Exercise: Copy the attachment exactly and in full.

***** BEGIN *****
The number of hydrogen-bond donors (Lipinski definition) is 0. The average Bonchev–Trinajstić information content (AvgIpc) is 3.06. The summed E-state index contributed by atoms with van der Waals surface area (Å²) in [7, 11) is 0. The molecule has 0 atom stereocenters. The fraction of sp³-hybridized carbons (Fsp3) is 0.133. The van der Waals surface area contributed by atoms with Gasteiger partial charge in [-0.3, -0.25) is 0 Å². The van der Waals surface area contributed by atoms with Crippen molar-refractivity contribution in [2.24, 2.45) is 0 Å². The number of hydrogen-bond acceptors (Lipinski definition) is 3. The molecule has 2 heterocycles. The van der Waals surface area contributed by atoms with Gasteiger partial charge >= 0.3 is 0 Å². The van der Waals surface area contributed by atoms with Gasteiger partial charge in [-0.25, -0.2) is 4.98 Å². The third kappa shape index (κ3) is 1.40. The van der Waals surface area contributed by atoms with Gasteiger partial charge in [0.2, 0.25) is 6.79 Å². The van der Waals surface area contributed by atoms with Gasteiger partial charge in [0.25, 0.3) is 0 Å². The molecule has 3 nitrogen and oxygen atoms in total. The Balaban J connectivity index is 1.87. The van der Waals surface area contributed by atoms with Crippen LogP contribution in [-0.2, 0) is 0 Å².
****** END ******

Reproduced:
The number of hydrogen-bond donors (Lipinski definition) is 0. The average Bonchev–Trinajstić information content (AvgIpc) is 3.06. The summed E-state index contributed by atoms with van der Waals surface area (Å²) in [7, 11) is 0. The molecule has 0 atom stereocenters. The fraction of sp³-hybridized carbons (Fsp3) is 0.133. The van der Waals surface area contributed by atoms with Gasteiger partial charge in [-0.3, -0.25) is 0 Å². The van der Waals surface area contributed by atoms with Crippen molar-refractivity contribution in [2.24, 2.45) is 0 Å². The number of hydrogen-bond acceptors (Lipinski definition) is 3. The molecule has 2 heterocycles. The van der Waals surface area contributed by atoms with Gasteiger partial charge >= 0.3 is 0 Å². The van der Waals surface area contributed by atoms with Gasteiger partial charge in [-0.25, -0.2) is 4.98 Å². The third kappa shape index (κ3) is 1.40. The van der Waals surface area contributed by atoms with Gasteiger partial charge in [0.2, 0.25) is 6.79 Å². The van der Waals surface area contributed by atoms with Gasteiger partial charge in [0.25, 0.3) is 0 Å². The molecule has 3 nitrogen and oxygen atoms in total. The Balaban J connectivity index is 1.87. The van der Waals surface area contributed by atoms with Crippen LogP contribution in [-0.2, 0) is 0 Å².